For all others, let the Latin American bookworm bite and take a taste of the sumptuous, if old-fashioned, world of paper and print. –Alana Fichman

Ten Great Books Set in Buenos Aires

The best ten books to read that are set in Buenos Aires (archival photo of Jorge Luis Borges)
Jorge Luis Borges is one of Argentina’s most famous a literary legends and commentators

Lively and melancholy, with famous avenues and historic buildings, Buenos Aires is a metropolis that lends itself as the setting for many wonderful books.

Most readers are already familiar with Argentina’s famous writers such as Cortazár and Borges, but there are many lesser-known great writers who’ve utilized Buenos Aires as a backdrop for their work, some of whose work has only recently been translated.

HopscotchJulio CortazárAnti-novel/stream-of-consciousness/surrealistAn Argentine writer’s life between Paris and Buenos Aires. A book not necessarily meant to be read in chronological order, thus the title
FictionsJorge Luis BorgesShort story/fantasy/magic realismThe ultimate anthology of Borges’ fantastical short stories, which often draw comparisons to James Joyce
Things we Lost in the FireMariana EnriquezPsychological fiction/horrorUnsettling dark tales that highlight the corruption in contemporary Argentina
Of Heroes and TombsErnesto SabatoMagic realism/crime/historicalPartially based on a true crime story, this classic tome features a love story set against the backdrop of an authoritarian government
Thus Were Their FacesSilvina OcampoGothic/psychological fiction/magic realismA collection of 30 of Ocampo’s surreal and sinister vignettes and short stories
Adam BuenosayresLeopoldo MarechalAbsurdist-comedy/experimentalA quixotic roman-à-clef parable in which Buenos Aires is a central character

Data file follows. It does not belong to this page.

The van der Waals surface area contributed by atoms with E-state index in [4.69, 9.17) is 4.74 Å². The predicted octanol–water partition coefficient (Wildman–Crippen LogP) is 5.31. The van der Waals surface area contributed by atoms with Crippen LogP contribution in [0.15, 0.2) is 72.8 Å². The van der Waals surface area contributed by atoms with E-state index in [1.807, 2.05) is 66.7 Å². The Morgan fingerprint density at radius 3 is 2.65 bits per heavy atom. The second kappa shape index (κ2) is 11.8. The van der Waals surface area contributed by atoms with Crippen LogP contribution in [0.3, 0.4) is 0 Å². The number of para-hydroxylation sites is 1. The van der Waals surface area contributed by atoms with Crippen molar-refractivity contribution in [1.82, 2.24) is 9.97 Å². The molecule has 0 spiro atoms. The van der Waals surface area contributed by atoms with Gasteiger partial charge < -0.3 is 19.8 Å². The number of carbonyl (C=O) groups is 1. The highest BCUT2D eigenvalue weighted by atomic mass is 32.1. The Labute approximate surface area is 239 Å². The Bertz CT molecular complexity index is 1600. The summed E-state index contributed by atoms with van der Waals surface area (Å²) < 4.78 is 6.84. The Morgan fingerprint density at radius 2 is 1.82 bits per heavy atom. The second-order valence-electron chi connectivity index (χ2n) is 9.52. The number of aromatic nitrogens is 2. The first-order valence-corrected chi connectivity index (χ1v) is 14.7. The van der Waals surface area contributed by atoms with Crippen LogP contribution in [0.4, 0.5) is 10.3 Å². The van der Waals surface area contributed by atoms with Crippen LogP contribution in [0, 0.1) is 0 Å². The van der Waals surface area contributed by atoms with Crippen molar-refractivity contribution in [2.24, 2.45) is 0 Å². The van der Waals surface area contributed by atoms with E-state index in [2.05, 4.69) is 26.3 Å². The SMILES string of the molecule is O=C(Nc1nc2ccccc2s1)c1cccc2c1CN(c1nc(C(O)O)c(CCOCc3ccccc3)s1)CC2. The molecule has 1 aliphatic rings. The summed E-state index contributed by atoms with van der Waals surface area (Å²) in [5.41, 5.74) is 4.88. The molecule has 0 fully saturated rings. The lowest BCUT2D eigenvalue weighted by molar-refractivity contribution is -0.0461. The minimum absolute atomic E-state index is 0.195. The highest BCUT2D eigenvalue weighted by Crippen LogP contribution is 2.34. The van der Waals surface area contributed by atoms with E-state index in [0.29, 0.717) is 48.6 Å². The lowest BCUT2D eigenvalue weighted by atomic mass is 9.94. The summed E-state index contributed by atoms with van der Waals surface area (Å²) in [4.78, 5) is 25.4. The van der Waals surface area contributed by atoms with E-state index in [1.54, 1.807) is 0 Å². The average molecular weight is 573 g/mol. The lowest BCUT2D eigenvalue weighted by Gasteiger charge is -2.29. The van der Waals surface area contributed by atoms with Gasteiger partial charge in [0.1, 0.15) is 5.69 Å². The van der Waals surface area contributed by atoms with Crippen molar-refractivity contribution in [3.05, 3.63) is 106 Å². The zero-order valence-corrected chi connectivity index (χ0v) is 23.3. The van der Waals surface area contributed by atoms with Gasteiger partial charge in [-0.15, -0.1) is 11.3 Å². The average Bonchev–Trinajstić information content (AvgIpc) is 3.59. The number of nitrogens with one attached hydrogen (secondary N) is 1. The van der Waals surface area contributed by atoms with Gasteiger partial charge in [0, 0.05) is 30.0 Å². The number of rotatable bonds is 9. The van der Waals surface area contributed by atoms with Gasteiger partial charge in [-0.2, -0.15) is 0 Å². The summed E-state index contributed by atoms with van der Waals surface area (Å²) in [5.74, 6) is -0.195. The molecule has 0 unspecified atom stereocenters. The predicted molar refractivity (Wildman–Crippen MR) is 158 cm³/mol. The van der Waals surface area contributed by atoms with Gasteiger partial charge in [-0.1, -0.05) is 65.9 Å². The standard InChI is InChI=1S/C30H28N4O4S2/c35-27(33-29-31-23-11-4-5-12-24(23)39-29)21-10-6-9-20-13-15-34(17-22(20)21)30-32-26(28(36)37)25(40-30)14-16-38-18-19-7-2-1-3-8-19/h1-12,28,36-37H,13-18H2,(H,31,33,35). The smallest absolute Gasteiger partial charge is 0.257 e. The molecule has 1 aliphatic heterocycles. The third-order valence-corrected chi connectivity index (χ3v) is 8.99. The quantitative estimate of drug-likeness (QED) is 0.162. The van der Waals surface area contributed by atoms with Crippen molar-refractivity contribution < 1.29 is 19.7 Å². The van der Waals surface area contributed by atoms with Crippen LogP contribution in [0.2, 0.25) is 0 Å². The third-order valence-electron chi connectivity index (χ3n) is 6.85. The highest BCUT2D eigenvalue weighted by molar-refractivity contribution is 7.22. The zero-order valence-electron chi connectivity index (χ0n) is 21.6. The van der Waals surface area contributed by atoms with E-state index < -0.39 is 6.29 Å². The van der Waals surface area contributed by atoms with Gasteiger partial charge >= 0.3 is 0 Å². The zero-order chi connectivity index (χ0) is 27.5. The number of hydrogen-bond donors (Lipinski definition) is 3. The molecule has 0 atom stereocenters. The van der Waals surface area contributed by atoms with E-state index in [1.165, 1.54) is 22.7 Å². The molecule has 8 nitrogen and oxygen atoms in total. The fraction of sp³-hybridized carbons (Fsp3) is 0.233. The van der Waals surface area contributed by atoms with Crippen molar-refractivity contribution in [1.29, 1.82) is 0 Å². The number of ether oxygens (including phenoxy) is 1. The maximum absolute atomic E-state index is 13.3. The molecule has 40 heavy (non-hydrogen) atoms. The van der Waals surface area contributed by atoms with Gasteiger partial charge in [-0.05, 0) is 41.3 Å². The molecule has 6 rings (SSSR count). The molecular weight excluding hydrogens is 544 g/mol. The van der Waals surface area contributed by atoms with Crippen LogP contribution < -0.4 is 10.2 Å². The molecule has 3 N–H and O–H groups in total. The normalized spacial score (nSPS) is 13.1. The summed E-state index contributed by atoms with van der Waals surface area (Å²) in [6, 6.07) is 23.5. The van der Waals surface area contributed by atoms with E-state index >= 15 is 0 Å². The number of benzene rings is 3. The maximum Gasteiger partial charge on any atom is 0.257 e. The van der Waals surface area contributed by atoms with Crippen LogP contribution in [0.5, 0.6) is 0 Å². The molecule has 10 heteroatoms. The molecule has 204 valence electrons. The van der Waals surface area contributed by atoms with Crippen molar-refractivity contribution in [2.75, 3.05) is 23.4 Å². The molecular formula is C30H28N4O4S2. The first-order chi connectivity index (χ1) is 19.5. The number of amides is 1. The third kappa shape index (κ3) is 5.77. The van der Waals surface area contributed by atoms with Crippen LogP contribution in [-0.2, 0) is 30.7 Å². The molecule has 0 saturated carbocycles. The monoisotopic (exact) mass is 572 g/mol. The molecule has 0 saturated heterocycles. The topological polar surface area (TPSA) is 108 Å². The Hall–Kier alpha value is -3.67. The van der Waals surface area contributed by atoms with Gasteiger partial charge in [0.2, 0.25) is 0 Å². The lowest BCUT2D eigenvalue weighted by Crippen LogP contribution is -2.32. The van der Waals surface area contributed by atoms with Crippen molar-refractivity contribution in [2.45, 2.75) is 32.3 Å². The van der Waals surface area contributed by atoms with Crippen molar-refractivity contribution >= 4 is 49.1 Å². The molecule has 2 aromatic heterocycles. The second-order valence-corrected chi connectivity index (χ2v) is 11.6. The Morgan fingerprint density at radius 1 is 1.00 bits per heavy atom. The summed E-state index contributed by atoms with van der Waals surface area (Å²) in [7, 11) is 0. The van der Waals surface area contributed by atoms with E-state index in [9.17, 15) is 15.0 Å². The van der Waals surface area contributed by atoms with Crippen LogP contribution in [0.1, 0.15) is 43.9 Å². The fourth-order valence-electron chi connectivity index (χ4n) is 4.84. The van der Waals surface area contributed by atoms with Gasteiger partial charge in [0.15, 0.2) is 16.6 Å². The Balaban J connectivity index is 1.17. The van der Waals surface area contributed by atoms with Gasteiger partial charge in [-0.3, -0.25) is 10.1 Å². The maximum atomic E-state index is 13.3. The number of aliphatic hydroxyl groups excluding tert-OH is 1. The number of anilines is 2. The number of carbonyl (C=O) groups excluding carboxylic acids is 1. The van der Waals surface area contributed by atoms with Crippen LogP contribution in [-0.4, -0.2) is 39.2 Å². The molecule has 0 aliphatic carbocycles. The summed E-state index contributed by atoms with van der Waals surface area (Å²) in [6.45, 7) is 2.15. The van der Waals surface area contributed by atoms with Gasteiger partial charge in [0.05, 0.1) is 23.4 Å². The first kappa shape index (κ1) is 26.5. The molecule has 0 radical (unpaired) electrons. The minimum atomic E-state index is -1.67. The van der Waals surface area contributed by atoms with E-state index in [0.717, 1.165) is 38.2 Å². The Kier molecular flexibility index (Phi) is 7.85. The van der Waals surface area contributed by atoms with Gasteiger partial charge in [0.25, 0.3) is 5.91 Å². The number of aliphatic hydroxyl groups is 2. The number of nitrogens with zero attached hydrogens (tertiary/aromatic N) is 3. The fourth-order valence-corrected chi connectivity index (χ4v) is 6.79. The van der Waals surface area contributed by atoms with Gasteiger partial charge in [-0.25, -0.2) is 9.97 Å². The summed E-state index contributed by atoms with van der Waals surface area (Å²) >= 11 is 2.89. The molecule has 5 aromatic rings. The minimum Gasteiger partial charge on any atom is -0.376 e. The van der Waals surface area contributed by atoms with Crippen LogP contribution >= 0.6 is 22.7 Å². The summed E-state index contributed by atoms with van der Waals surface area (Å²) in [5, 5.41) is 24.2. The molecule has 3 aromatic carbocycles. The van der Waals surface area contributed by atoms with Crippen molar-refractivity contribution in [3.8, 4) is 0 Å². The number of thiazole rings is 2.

The Tango SingerTomás Eloy MartínezMagical realism/literaryA PhD student travels to Buenos Aires to study Borges’ essays on tango but instead becomes enchanted with a mythical tango singer
The Seven MadmenRoberto ArltDystopian/ Psychological thrillerA thief and an astrologer embark on a masterplan to takeover Argentina, drawing comparisons to Dostoyevsky
The Secret in Their Eyes
(kindle edition)
Eduardo SacheriSuspense/Mystery/ historical fictionA retired detective looks into an old case and becomes reacquainted with an old unrequited love. The movie is based on this book.
Bad Times in Buenos Aires Miranda FranceTravelogue/Social-historical narrativeA funny and accurate account of life in Buenos Aires in the 1990s by a British correspondent

Bonus book: Marsha Mehran’s ‘The Margaret Thatcher School of Beauty,‘ a novel that explores poetry and community within Iranian community set in Buenos Aires during the Falklands/Malvinas War.

The novel was published posthumously following her mysterious death.

• For those who don’t read Spanish, or need a break from second language overload, a modest selection of imported foreign titles are found scattered in Buenos Aires’ kiosks and bookstores, and a few all-English bookstores, such as Kel and Walrus Books.

buenos aires book city
City of Books, BBC video (link opens in a new window.)

• Even if you don’t read Spanish, when in Argentina you won’t want to miss Buenos Aires’ most famous bookstore, and one of the world’s most beautiful, El Ateneo.

→ Check out our Literary Tour of Buenos Aires